Melodie Group, Updownaround (Matinee)

"Hold my hand/keep me safe and warm/kill the enemy/don't let him bury me," Roy Thirlwall sings at one point during the Melodie Group's Updownaround, epitomizing the album's tone of combined longing and insecurity. He's always looking for a comforting touch, always desiring someone or something, but he's simultaneously always coming face to face with heartbreak and loss. Yet he meets that dark side with a smirk and a dry laugh more often than tears, not to mention with the tools of an expert songsmith: melody, harmony, mood and the capacity to turn a perfect phrase. While Thirlwall's other band The Windmills sets sadness against uptempo pop hooks, The Melodie Group uses slow, tuneful guitars and bass plus beats, synth and other subtle flourishes. The atmosphere is just right for explorations of emotional hurt and resignations to eternal sadness. Updownaround has a wonderful feel to it, reminiscent of a whole stream of great pop gems that dove into sadness with style. The album's title and rollercoaster cover photo seem like a gentle joke about the emotional ups and downs that Thirlwall sings about, yet throughout the downs are reveled in more than the ups. "You arrive with a bandage for my head/but I don't ever want to be repaired," he sings at one point. He's "glad to be unhappy," as Rodgers and Hart once wrote, sitting alone with his melancholy and feeling Ok about it. In fact, the one straight-ahead love song on the album, a 1960s cover called "When Loves Come Along," is hard to take sincerely in the context. It's tough not to think, "Is this for real?" as he matter-of-factly describes the arrival of perfect love. Yet when the lack of love and happiness are on your mind this much, there's always a glint of hope in everything; it's inevitable. The Melodie Group hasn't given up on love, though they're not expecting its arrival anytime soon, either.--dave heaton

John Moremen, EP (Bus Stop Label)

A true journeyman, Moremen has had a varied pop-oriented career, playing at various times with Half Japanese, The Neighbors, Goat 5, and The Orange Peels (as their drummer!) in between his own solo side projects. While a powerhouse lead guitar player and more than capable songwriter, Moremen's proficiency at drums adds a lot of rhythmic backbone to his playing, adding an unmistakable quality to his fretwork that bolsters his soloing above the ordinary. Mind you, he is not a guitar wanker on the Malmsteen bandwagon. Moremen plays concise pop songs with a minimum of baggage but maximum hooks and brief, striking guitar leads that cut to the point and leave you breathless, wanting more. Even though Mormen seemingly gets too bogged down in other bands to put a full-length album together, this 4-song EP has a plethora of hooks and packs as much melodic wallop as anything put out today by the so-called power pop mafia. Fellow popster Tommy Keene would do well to take Moremen's recordings and woodshed a little bit. Very melodic and rocking.--scott homewood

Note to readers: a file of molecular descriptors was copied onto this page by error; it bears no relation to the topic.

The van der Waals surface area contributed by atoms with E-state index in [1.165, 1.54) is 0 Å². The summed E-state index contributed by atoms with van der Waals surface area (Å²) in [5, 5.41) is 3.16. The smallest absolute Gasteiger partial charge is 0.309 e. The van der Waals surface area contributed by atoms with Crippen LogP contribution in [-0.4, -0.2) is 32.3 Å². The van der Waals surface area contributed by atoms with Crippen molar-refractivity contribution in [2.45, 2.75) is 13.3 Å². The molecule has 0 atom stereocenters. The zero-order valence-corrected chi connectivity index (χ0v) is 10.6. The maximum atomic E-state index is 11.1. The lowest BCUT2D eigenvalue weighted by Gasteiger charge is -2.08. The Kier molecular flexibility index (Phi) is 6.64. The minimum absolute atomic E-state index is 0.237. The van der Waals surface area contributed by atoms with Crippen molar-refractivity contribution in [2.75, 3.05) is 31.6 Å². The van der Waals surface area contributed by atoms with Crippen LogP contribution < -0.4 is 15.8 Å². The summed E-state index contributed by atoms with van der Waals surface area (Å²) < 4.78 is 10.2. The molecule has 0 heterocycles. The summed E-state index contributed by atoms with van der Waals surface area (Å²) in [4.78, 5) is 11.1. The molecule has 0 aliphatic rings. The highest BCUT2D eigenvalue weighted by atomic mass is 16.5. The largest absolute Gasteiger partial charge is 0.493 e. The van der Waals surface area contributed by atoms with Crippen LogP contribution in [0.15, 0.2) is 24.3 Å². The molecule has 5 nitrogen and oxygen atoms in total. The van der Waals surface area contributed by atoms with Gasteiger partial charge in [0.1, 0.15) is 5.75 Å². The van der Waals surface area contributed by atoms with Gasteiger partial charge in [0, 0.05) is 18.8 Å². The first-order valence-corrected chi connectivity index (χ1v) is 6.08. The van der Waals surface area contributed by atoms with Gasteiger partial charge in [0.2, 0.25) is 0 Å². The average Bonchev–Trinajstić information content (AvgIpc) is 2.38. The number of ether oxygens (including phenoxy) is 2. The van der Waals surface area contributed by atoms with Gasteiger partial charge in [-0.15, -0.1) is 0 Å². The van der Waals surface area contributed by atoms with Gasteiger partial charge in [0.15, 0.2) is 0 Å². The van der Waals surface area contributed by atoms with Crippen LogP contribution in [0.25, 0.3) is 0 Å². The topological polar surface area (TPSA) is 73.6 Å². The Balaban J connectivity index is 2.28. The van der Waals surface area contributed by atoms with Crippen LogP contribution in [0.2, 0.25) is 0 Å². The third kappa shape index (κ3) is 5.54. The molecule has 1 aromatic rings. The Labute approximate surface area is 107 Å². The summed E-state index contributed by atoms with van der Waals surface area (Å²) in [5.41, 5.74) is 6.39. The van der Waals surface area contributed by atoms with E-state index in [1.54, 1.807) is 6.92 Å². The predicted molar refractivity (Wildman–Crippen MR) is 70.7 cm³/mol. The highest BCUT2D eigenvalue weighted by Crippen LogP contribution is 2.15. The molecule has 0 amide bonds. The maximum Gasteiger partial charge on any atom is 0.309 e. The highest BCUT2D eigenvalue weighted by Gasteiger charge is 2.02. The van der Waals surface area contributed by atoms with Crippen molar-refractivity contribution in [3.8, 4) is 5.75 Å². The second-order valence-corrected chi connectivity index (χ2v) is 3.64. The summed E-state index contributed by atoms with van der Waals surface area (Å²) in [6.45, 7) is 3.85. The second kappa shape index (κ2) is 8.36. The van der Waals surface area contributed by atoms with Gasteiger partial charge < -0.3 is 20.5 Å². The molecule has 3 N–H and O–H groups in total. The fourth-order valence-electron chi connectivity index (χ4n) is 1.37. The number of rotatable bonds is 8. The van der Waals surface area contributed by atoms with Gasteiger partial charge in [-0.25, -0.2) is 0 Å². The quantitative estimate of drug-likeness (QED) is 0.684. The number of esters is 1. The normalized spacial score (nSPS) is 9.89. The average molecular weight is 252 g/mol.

Jennifer O'Connor, self-titled (Kiam Recording Company)

"Last night I did not forget, but you did," Jennifer O'Connor sings quietly but forcefully on the second song of her self-titled, first full-length release. The album has a quiet, melancholy folk-pop mood to it, yet it's charged with emotions like these. O'Connor has a way of singing that seems gentle but isn't necessarily, that sounds pretty and relaxing but is also quite heart-baring and intense. The recordings are mostly O'Connor and her guitar, delivering introspective, catchy songs about goodbyes, memories, moments of pain and moments of hope. The album was recorded in Florida, as the palm tree-sunset cover photo and the song "Pink Florida" testify to, yet she lives in New York City now. Musically the songs betray no specific place, though lyrically O'Connor describes both places in detail. "N Train, going home, I am here alone/Night falls on city skin, it's closed off and withering," she sings at the start of one song, making you feel like you're there with her. That sharp view of New York City cuts especially deep on the bluntly titled "Falling Towers," which starts with a spoken meditation on the idea of NYC as an apocalyptic place before leading into O'Connor painting a picture of a city built on fear. "We don't pray to a higher power, we just watch for falling towers," she sings. The song never specifically mentions the 9-11 events; it's less about the specific events than about capturing a certain ghostly feeling, which is does exceedingly well. Love, horror, hope, sadness, the desire to escape…these are just some of the core human feelings that O'Connor is able to tap into with her songs. That she does so in a heartfelt, real-life sort of way, within beautiful songs, is what makes this album so remarkable.--dave heaton